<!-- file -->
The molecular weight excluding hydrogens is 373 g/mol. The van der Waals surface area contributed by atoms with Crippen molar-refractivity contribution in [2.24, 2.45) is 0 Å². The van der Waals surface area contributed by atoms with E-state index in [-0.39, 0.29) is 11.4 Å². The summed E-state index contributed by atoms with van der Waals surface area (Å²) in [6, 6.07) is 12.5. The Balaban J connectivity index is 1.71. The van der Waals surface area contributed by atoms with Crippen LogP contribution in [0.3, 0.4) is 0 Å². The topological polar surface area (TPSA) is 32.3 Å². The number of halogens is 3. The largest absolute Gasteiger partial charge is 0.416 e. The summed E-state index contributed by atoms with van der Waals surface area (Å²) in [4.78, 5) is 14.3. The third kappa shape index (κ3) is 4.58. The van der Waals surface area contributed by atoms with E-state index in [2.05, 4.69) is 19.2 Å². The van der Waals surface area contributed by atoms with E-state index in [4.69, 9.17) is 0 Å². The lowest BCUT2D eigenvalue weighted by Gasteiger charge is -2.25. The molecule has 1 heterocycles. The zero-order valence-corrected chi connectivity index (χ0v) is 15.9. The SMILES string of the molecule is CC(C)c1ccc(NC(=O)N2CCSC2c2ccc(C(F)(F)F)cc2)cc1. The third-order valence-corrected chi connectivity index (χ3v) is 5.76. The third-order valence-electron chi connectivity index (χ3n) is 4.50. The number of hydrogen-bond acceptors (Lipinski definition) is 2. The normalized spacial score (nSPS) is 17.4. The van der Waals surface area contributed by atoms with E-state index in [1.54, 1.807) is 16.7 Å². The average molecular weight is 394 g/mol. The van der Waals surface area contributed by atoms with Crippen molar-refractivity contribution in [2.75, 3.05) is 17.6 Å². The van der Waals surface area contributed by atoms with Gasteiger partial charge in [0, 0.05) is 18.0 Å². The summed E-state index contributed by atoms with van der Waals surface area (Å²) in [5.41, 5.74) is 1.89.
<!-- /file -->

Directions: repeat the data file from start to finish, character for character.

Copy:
The molecular weight excluding hydrogens is 373 g/mol. The van der Waals surface area contributed by atoms with Crippen molar-refractivity contribution in [2.24, 2.45) is 0 Å². The van der Waals surface area contributed by atoms with E-state index in [-0.39, 0.29) is 11.4 Å². The summed E-state index contributed by atoms with van der Waals surface area (Å²) in [6, 6.07) is 12.5. The Balaban J connectivity index is 1.71. The van der Waals surface area contributed by atoms with Crippen LogP contribution in [0.3, 0.4) is 0 Å². The topological polar surface area (TPSA) is 32.3 Å². The number of halogens is 3. The largest absolute Gasteiger partial charge is 0.416 e. The summed E-state index contributed by atoms with van der Waals surface area (Å²) in [4.78, 5) is 14.3. The third kappa shape index (κ3) is 4.58. The van der Waals surface area contributed by atoms with E-state index in [2.05, 4.69) is 19.2 Å². The van der Waals surface area contributed by atoms with E-state index in [4.69, 9.17) is 0 Å². The lowest BCUT2D eigenvalue weighted by Gasteiger charge is -2.25. The molecule has 1 heterocycles. The zero-order valence-corrected chi connectivity index (χ0v) is 15.9. The SMILES string of the molecule is CC(C)c1ccc(NC(=O)N2CCSC2c2ccc(C(F)(F)F)cc2)cc1. The third-order valence-corrected chi connectivity index (χ3v) is 5.76. The third-order valence-electron chi connectivity index (χ3n) is 4.50. The number of hydrogen-bond acceptors (Lipinski definition) is 2. The normalized spacial score (nSPS) is 17.4. The van der Waals surface area contributed by atoms with E-state index in [1.54, 1.807) is 16.7 Å². The average molecular weight is 394 g/mol. The van der Waals surface area contributed by atoms with Crippen molar-refractivity contribution in [2.75, 3.05) is 17.6 Å². The van der Waals surface area contributed by atoms with Gasteiger partial charge in [0, 0.05) is 18.0 Å². The summed E-state index contributed by atoms with van der Waals surface area (Å²) in [5.41, 5.74) is 1.89.